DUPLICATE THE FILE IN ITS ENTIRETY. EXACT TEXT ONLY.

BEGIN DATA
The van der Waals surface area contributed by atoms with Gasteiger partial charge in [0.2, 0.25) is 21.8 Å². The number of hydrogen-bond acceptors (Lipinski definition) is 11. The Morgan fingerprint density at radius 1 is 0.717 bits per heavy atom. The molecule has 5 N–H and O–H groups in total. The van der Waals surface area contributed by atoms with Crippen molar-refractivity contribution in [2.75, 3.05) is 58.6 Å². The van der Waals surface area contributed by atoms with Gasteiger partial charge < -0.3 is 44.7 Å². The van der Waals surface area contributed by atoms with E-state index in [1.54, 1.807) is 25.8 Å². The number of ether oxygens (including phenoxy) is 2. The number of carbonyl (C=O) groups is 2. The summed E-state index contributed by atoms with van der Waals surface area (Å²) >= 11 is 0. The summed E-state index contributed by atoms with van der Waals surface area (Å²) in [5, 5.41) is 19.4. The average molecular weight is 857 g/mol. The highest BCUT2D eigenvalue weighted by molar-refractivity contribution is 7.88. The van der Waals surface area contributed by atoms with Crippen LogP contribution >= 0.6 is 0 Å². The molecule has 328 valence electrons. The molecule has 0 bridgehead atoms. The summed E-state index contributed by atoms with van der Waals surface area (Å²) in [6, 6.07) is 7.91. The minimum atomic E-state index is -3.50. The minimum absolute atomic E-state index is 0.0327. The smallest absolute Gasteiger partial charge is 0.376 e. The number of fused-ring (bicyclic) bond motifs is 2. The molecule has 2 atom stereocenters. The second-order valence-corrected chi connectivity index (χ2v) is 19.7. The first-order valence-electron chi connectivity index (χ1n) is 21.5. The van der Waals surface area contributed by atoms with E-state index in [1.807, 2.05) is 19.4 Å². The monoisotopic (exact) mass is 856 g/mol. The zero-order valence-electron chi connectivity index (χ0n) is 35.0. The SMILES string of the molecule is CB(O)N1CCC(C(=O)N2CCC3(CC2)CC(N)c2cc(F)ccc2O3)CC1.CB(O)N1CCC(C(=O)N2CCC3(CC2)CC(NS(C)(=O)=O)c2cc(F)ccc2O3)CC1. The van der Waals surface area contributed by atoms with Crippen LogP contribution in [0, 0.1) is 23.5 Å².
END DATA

The van der Waals surface area contributed by atoms with Gasteiger partial charge in [0.2, 0.25) is 21.8 Å². The number of hydrogen-bond acceptors (Lipinski definition) is 11. The Morgan fingerprint density at radius 1 is 0.717 bits per heavy atom. The molecule has 5 N–H and O–H groups in total. The van der Waals surface area contributed by atoms with Crippen molar-refractivity contribution in [2.75, 3.05) is 58.6 Å². The van der Waals surface area contributed by atoms with Gasteiger partial charge < -0.3 is 44.7 Å². The van der Waals surface area contributed by atoms with E-state index in [1.54, 1.807) is 25.8 Å². The number of ether oxygens (including phenoxy) is 2. The number of carbonyl (C=O) groups is 2. The summed E-state index contributed by atoms with van der Waals surface area (Å²) >= 11 is 0. The summed E-state index contributed by atoms with van der Waals surface area (Å²) in [5, 5.41) is 19.4. The average molecular weight is 857 g/mol. The highest BCUT2D eigenvalue weighted by molar-refractivity contribution is 7.88. The van der Waals surface area contributed by atoms with Crippen LogP contribution >= 0.6 is 0 Å². The molecule has 328 valence electrons. The molecule has 0 bridgehead atoms. The summed E-state index contributed by atoms with van der Waals surface area (Å²) in [6, 6.07) is 7.91. The minimum atomic E-state index is -3.50. The minimum absolute atomic E-state index is 0.0327. The smallest absolute Gasteiger partial charge is 0.376 e. The number of fused-ring (bicyclic) bond motifs is 2. The molecule has 2 atom stereocenters. The second-order valence-corrected chi connectivity index (χ2v) is 19.7. The first-order valence-electron chi connectivity index (χ1n) is 21.5. The van der Waals surface area contributed by atoms with E-state index in [1.807, 2.05) is 19.4 Å². The monoisotopic (exact) mass is 856 g/mol. The zero-order valence-electron chi connectivity index (χ0n) is 35.0. The SMILES string of the molecule is CB(O)N1CCC(C(=O)N2CCC3(CC2)CC(N)c2cc(F)ccc2O3)CC1.CB(O)N1CCC(C(=O)N2CCC3(CC2)CC(NS(C)(=O)=O)c2cc(F)ccc2O3)CC1. The van der Waals surface area contributed by atoms with Crippen LogP contribution in [0, 0.1) is 23.5 Å².